OBAMA’S DIRECT post-racial messages clearly underlie his appeal across classes — Obama won votes of the ‘white working classes’ and the Latinos in several, though not all, states, despite the Clinton campaign’s suggestion that he totally failed with those voting segments. Obama is a rare African- American politician who readily admits that the welfare-based affirmative action programmes that paid dole to the (overwhelmingly black) people who didn’t work — programmes that were restructured by the Clinton administration in the previous decade — “sapped people of their initiative and eroded their self-respect”. “Any strategy to reduce intergenerational poverty has to be centred on work, not welfare,” writes Obama in The Audacity of Hope, “not only because work provides independence and income but also because work provides order, structure, dignity, and opportunities for growth in people’s lives.” Just which black leader in America would so directly reject welfare? Unlike the dyed-inthe- wool politician, Obama doesn’t pander to populism: he slammed suggestions by both Clinton and McCain last month that a tax on gasoline be suspended in the face of rising global prices. And yet, Obama bats clearly for the disadvantaged and the poor. Last week, Obama announced he would set up a foreclosure prevention fund of $10 billion to help the 1.5 million Americans who face losing their homes, and many have indeed lost, for failure to pay their mortgages.

“For eight long years, our President sacrificed investments in healthcare and education, and energy and infrastructure on the altar of tax breaks for big corporations and wealthy CEOs – trillions of dollars in giveaways that proved neither compassionate nor conservative,” Obama thundered in his speech.

Yet, integral to Obama’s politics is his eagerness to harness bipartisanship for the Common Good. In the middle of his frenetic campaign tour, Obama teamed up with Republican senator Tom Coburn on June 3 to introduce a new Bill in the Senate that seeks to totally throw open details of government spending through federal grant, contracts and loans, as well as competitive bidding and violations and criminal activities. The new bill will radically streamline www.USASpending. gov, a pioneering website created last December following the successful passage of another Obama-Coburn transparency law in 2006. It is indeed Obama’s push for greater ethics in Washington, to break down the stranglehold of lobbyists, wheeler-dealers and power-mongers that appears to have caught the popular imagination across America.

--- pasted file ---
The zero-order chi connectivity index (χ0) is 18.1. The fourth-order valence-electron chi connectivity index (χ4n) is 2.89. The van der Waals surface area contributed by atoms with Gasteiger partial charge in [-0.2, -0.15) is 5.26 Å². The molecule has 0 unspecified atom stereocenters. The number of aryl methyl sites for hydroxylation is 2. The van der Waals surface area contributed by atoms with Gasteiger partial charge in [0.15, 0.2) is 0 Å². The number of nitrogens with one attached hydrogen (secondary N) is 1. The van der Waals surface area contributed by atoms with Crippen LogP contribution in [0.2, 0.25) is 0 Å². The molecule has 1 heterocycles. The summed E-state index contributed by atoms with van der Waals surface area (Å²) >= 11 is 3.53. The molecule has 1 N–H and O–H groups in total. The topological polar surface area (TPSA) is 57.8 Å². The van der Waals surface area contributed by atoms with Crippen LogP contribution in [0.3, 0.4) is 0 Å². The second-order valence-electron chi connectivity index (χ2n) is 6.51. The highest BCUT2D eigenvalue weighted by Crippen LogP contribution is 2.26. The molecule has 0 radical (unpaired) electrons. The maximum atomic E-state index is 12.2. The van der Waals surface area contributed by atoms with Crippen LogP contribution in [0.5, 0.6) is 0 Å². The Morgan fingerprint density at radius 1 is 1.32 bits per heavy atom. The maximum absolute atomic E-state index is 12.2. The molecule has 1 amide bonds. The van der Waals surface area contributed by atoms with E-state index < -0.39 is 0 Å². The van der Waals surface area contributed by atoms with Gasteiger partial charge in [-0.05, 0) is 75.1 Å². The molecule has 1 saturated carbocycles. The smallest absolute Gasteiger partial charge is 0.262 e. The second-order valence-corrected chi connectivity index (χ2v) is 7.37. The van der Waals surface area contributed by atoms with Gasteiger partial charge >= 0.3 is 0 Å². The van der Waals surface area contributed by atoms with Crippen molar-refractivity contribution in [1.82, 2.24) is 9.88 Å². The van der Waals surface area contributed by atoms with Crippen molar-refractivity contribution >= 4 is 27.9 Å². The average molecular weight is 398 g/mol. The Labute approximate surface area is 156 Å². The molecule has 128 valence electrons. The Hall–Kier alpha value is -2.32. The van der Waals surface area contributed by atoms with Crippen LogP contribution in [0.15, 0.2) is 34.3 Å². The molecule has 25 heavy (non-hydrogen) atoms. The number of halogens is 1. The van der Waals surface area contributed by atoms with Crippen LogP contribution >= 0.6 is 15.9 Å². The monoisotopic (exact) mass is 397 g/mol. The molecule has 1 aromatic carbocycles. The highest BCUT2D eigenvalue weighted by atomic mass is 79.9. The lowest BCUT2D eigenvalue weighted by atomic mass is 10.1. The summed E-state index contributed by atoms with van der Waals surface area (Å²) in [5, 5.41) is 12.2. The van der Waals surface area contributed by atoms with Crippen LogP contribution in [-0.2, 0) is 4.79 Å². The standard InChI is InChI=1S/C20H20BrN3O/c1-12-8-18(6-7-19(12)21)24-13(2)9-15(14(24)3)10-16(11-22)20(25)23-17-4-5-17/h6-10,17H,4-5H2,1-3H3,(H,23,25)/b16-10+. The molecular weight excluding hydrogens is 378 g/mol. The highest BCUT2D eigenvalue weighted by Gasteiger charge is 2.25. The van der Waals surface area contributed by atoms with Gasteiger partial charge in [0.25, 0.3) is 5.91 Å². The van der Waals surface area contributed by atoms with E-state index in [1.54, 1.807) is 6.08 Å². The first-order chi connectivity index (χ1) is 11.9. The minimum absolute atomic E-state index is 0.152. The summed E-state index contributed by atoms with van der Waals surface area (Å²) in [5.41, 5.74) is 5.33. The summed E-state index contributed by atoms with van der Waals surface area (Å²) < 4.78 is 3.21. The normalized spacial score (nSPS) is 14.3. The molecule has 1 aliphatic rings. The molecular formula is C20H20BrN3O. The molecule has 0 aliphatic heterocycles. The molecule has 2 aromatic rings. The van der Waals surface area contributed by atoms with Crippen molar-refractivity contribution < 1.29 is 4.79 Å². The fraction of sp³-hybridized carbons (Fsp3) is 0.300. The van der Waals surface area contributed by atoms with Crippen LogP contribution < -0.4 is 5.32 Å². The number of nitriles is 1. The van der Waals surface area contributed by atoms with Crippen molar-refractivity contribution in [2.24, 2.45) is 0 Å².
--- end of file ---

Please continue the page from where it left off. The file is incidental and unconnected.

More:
Perhaps the boldest words from Obama have been on America’s controversial foreign policy, as he admits his country’s penchant for shoring dictatorships the world over for narrow, selfish gains. Obama’s opposition to the war in Iraq is well documented. But writing in his 2006 book, Obama chronicles how the US administration in 1965 supported the overthrow of President Sukarno’s democratic government in Indonesia and the military takeover by General Suharto, whose rule led to the “slaughter” of up to one million people. It is equally astonishing that a mainstream politician such as Obama, who must have known his desire to aim for the US presidency even as he wrote the book, speaks unequivocally about the “Western-dominated” IMF whose prescriptions triggered riots and demonstrations in Indonesia.

Certainly much of Obama’s ability to preach and practice people-oriented politics that is at once radical and compromising is because he is the quintessential outsider: born of a black non-American father and a white American mother, spending ten years of his childhood in Hawaii and Indonesia, never seeing a father and being raised at times only by his maternal grandparents, graduating in international relations and political science at New York’s University of Columbia but turning to faith and community work back in Chicago, moving to Harvard Law School — where he became the first-ever African-American president of the Harvard Law Review — yet returning to Chicago with his black wife, a trained lawyer herself, to teach law and do more community and grassroots political work such as organising successful voter registration drives among African-Americans.

In the end, though, Obama may disappoint his supporters by failing to break the gridlock that sleaze and slime have on Washington. What they will want for sure is for him to try his hardest while on the job — if he gets it. •

From Tehelka Magazine, Vol 5, Issue 24, Dated June 21, 2008